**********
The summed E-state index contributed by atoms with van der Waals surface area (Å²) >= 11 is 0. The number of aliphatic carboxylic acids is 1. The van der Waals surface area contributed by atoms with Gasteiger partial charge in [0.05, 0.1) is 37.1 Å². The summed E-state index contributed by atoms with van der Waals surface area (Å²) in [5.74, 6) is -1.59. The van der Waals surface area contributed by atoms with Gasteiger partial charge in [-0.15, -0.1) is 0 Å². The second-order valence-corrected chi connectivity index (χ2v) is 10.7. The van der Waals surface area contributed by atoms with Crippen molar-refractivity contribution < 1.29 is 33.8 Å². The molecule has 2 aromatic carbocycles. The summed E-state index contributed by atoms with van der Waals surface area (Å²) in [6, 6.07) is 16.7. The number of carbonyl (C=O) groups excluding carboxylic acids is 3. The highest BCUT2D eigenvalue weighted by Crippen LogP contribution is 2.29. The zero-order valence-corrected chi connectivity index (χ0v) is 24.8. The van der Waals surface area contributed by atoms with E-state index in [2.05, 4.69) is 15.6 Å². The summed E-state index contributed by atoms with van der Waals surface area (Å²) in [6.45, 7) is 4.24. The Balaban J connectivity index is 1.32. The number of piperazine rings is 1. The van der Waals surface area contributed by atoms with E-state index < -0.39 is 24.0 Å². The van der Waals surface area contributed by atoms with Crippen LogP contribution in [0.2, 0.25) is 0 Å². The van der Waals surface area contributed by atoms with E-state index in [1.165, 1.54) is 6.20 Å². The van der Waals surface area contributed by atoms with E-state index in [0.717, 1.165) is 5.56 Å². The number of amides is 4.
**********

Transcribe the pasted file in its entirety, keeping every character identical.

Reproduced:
The summed E-state index contributed by atoms with van der Waals surface area (Å²) >= 11 is 0. The number of aliphatic carboxylic acids is 1. The van der Waals surface area contributed by atoms with Gasteiger partial charge in [0.05, 0.1) is 37.1 Å². The summed E-state index contributed by atoms with van der Waals surface area (Å²) in [5.74, 6) is -1.59. The van der Waals surface area contributed by atoms with Gasteiger partial charge in [-0.15, -0.1) is 0 Å². The second-order valence-corrected chi connectivity index (χ2v) is 10.7. The van der Waals surface area contributed by atoms with Crippen molar-refractivity contribution < 1.29 is 33.8 Å². The molecule has 2 aromatic carbocycles. The summed E-state index contributed by atoms with van der Waals surface area (Å²) in [6, 6.07) is 16.7. The number of carbonyl (C=O) groups excluding carboxylic acids is 3. The highest BCUT2D eigenvalue weighted by Crippen LogP contribution is 2.29. The zero-order valence-corrected chi connectivity index (χ0v) is 24.8. The van der Waals surface area contributed by atoms with E-state index in [2.05, 4.69) is 15.6 Å². The summed E-state index contributed by atoms with van der Waals surface area (Å²) in [6.45, 7) is 4.24. The Balaban J connectivity index is 1.32. The number of piperazine rings is 1. The van der Waals surface area contributed by atoms with E-state index < -0.39 is 24.0 Å². The van der Waals surface area contributed by atoms with Crippen LogP contribution in [0.2, 0.25) is 0 Å². The van der Waals surface area contributed by atoms with E-state index in [1.165, 1.54) is 6.20 Å². The van der Waals surface area contributed by atoms with E-state index in [0.717, 1.165) is 5.56 Å². The number of amides is 4.